Also, Emily and Tad each had additional short stories that were named to the short list for finalists in that category. Final winners and runners-up among the finalists in all categories are scheduled to be named on or around September 25, Faulkner’s birthday, so stay tuned!

Peauxdunque reads for National Poetry Month

As part of the New Orleans Public Library’s month-long series of events for National Poetry Month, Peauxdunque was invited to present a reading at the Nix Branch of the New Orleans Public Library on Thursday, April 24. Cassie Pruyn and Matt Robinson brought together a slate of poets, including themselves and Zach BartlettEmilie Staat, and Tad Bartlett. Drinks, of course, followed.

This slideshow requires JavaScript.

Another “Yeah, You Write” in the books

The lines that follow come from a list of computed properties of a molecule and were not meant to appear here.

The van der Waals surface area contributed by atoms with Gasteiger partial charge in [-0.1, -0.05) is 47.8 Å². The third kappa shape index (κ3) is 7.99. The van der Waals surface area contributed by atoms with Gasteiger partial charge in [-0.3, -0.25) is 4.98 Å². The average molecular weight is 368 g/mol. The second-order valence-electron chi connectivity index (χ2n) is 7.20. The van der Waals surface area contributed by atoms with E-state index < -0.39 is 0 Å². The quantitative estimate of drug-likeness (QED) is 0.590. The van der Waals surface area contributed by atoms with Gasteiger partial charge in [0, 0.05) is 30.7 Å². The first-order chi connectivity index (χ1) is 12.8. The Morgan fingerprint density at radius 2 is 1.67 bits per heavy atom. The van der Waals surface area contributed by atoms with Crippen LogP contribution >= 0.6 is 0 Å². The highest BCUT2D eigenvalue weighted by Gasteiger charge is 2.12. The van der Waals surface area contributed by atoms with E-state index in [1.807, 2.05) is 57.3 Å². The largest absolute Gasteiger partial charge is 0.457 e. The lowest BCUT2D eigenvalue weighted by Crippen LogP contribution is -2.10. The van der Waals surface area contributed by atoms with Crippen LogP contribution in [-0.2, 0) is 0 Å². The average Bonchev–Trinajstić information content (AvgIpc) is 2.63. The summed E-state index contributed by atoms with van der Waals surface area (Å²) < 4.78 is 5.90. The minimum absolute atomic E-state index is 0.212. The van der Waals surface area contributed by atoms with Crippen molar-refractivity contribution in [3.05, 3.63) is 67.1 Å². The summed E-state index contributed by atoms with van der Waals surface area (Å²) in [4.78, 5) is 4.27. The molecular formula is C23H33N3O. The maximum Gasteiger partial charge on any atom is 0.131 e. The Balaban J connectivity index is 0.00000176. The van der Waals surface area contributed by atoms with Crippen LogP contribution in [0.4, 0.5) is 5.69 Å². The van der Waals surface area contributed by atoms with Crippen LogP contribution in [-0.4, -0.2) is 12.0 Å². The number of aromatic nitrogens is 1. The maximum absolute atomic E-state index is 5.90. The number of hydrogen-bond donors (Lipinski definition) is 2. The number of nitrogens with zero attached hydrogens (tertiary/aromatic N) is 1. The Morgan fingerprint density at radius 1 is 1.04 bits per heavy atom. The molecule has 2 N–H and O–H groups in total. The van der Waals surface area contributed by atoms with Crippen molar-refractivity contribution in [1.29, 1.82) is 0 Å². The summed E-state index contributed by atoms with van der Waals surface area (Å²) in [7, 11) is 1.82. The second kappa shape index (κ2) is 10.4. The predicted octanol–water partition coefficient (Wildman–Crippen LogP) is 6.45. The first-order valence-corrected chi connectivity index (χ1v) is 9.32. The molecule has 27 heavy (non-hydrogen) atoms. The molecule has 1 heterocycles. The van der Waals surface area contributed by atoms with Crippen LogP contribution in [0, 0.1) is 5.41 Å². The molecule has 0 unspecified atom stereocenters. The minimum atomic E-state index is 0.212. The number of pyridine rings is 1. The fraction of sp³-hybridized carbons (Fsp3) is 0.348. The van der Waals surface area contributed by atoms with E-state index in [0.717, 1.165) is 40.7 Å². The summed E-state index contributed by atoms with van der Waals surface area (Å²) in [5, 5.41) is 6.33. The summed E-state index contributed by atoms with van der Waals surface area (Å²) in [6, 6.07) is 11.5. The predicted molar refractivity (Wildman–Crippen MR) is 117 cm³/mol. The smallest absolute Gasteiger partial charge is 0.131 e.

The second installment in the “Yeah, You Write” word rebellion series let loose at Cafe Istanbul last night. Many people came together to fill the room and make the night a success, with readings and remarks from John M. BarryCassie Pruynjewel bushBenjamin PercyJoseph BoydenEmilie Staat, and Tom Franklin and Beth Ann Fennelly. Emcee Nick Fox moved the night along, regaling the audience with the exploits of the readers, while the photographs of L. Kasimu Harris and the innovative turntable work of DJ Seppe punctuated every point of the show.

This slideshow requires JavaScript.

Tom Franklin and Beth Ann Fennelly came bearing gifts of moonshine, and read from the dramatic inundation scene from The Tilted World. Ben Percy’s dynamic reading from Red Moon was preceded appropriately enough by his horror-rendition of a line from the childhood classic, Good Night, Moon. Joseph Boyden came in from far travels and despite illness to utterly transfix the room with a chapter from his soon-to-be-released-in-the-U.S.-novel, The Orenda. jewel bush punched the lights out with her boxing-themed, coming-of-age-in-a-rough-world short story. And Peauxdunque’s own Emilie Staat and Cassie Pruyn brought intense and passionate memoir and poetry to the stage.